19. An interactive large screen display, comprising:
a display surface comprising a plurality of tiles;
an optical image projector;
a plurality of light guides between the optical image projector and the tiles, wherein each light guide transmits an image segment from the optical image projector to the display surface;
a plurality of electronic sensing devices for sensing variations in luminous flux; and
a plurality of optical fibers for optically communicating, from the display surface to the electronic sensing devices, variations in luminous flux resulting from the presence of persons or objects spatially positioned proximately before the display surface.
20. The display of
a data acquisition device that receives, from the electronic sensing devices, signals corresponding to variations in sensed luminous flux; and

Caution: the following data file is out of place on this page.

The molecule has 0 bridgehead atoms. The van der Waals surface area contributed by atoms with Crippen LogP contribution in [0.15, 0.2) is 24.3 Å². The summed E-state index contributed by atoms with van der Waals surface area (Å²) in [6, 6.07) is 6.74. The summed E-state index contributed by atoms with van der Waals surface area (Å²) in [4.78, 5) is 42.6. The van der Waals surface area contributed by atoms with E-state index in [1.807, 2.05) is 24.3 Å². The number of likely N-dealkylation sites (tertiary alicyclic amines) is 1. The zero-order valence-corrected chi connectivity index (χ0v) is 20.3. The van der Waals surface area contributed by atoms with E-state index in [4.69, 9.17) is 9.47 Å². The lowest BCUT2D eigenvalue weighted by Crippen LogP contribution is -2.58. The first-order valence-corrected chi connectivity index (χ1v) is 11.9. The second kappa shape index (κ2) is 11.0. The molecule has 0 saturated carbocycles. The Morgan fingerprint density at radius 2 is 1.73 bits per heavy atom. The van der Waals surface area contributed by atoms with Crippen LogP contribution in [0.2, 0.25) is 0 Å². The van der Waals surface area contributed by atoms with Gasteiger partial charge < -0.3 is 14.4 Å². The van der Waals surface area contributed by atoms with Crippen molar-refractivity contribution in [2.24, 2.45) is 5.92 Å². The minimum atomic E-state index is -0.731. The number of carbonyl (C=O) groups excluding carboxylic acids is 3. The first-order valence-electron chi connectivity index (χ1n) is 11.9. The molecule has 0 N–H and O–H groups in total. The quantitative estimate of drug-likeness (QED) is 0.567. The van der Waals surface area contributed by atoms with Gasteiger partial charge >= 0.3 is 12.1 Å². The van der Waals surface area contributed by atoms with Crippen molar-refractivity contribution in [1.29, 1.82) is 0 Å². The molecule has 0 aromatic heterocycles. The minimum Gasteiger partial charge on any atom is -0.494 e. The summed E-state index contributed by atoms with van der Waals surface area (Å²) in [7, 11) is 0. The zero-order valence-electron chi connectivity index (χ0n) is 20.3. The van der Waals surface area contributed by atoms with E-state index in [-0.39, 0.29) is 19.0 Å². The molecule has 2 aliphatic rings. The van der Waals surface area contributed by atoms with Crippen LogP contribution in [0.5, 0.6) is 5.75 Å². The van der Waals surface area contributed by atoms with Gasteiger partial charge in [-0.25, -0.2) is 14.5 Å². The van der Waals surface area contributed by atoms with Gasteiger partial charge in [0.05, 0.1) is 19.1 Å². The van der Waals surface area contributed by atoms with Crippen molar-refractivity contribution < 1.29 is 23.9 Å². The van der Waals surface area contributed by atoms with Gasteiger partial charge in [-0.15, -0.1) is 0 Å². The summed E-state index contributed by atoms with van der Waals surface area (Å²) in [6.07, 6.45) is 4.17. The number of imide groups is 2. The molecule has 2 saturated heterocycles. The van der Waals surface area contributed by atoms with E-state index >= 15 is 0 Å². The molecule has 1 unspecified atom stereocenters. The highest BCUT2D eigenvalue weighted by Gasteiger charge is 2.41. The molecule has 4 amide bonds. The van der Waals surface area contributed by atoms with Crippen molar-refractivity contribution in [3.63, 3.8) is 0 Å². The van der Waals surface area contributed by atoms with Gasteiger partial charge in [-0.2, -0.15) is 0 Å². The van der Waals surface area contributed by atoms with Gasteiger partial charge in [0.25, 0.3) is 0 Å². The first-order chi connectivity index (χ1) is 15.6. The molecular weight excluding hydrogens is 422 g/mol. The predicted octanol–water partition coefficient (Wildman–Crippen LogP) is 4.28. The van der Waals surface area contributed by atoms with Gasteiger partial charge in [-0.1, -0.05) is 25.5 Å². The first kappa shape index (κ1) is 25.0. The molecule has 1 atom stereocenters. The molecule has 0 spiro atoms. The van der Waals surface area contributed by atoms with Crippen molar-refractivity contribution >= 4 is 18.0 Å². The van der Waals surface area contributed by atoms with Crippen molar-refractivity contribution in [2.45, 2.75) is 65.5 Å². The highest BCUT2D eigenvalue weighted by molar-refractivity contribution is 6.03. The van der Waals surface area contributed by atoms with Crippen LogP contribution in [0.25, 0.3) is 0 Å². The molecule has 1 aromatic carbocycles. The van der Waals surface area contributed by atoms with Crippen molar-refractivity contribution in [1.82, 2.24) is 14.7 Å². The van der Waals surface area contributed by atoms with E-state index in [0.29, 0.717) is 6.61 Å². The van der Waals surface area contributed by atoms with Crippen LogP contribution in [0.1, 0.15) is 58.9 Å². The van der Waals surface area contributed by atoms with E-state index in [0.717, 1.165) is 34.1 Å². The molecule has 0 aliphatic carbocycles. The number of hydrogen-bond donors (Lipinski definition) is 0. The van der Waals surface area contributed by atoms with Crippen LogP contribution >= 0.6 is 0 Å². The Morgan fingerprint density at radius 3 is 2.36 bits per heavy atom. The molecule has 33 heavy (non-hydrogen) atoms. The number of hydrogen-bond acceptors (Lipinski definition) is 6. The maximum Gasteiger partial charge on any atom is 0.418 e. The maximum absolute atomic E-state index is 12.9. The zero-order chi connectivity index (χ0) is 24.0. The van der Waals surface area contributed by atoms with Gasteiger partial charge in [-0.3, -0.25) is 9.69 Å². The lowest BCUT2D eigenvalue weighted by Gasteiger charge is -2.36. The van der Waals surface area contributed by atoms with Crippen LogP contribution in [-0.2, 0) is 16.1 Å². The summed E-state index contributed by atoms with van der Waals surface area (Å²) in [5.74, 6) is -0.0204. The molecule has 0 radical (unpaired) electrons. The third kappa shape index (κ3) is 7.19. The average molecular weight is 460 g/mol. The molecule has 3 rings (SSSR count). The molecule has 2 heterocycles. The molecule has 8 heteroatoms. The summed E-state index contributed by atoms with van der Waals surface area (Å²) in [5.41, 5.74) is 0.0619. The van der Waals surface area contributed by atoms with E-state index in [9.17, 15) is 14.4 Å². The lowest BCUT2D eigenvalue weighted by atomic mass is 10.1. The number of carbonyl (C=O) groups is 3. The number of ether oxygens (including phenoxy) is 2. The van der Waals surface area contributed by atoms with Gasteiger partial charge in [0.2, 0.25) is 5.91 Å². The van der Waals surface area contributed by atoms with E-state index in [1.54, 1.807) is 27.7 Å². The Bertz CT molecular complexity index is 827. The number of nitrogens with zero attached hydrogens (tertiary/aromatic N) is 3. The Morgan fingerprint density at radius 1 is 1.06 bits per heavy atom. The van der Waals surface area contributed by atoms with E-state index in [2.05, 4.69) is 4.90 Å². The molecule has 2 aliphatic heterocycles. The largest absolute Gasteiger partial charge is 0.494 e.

a computing device programmed to receive data from the data acquisition device and change at least one image segment based on the sensed luminous flux.
21. An interactive large screen display, comprising:
a means for transmitting an image or video to a display surface via a first set of optic fibers;
a means for detecting, via a second set of optic fibers, variations in luminous flux resulting from the presence of persons or objects spatially positioned proximately before the display surface; and
a means for modifying at least a portion of the image or video based on detected variations in luminous flux.
This application is a continuation of, and claims priority to, U.S. patent application Ser. No. 09/718,744, filed Nov. 22, 2000, now abandoned which is a continuation-in-part of U.S. patent application Ser. No. 09/482,290, filed Jan. 13, 2000, now U.S. Pat. No. 6,304,703.